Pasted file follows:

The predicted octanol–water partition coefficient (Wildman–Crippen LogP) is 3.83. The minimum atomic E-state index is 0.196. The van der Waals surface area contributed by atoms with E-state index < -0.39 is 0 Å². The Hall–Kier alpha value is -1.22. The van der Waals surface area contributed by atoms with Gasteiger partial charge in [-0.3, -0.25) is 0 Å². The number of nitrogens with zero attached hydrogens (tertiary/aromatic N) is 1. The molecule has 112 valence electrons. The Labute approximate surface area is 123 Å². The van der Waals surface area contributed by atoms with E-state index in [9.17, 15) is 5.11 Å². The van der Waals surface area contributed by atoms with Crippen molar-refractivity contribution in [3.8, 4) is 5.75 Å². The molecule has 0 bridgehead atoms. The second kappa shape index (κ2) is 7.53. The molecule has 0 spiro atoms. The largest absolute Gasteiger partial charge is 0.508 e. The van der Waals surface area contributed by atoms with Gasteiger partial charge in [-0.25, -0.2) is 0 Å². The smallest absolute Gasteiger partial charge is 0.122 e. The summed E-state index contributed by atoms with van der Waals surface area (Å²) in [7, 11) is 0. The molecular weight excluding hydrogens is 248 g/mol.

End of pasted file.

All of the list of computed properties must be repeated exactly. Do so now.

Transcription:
The predicted octanol–water partition coefficient (Wildman–Crippen LogP) is 3.83. The minimum atomic E-state index is 0.196. The van der Waals surface area contributed by atoms with E-state index < -0.39 is 0 Å². The Hall–Kier alpha value is -1.22. The van der Waals surface area contributed by atoms with Gasteiger partial charge in [-0.3, -0.25) is 0 Å². The number of nitrogens with zero attached hydrogens (tertiary/aromatic N) is 1. The molecule has 112 valence electrons. The Labute approximate surface area is 123 Å². The van der Waals surface area contributed by atoms with E-state index in [9.17, 15) is 5.11 Å². The van der Waals surface area contributed by atoms with Crippen molar-refractivity contribution in [3.8, 4) is 5.75 Å². The molecule has 0 bridgehead atoms. The second kappa shape index (κ2) is 7.53. The molecule has 0 spiro atoms. The largest absolute Gasteiger partial charge is 0.508 e. The van der Waals surface area contributed by atoms with Gasteiger partial charge in [-0.25, -0.2) is 0 Å². The smallest absolute Gasteiger partial charge is 0.122 e. The summed E-state index contributed by atoms with van der Waals surface area (Å²) in [7, 11) is 0. The molecular weight excluding hydrogens is 248 g/mol.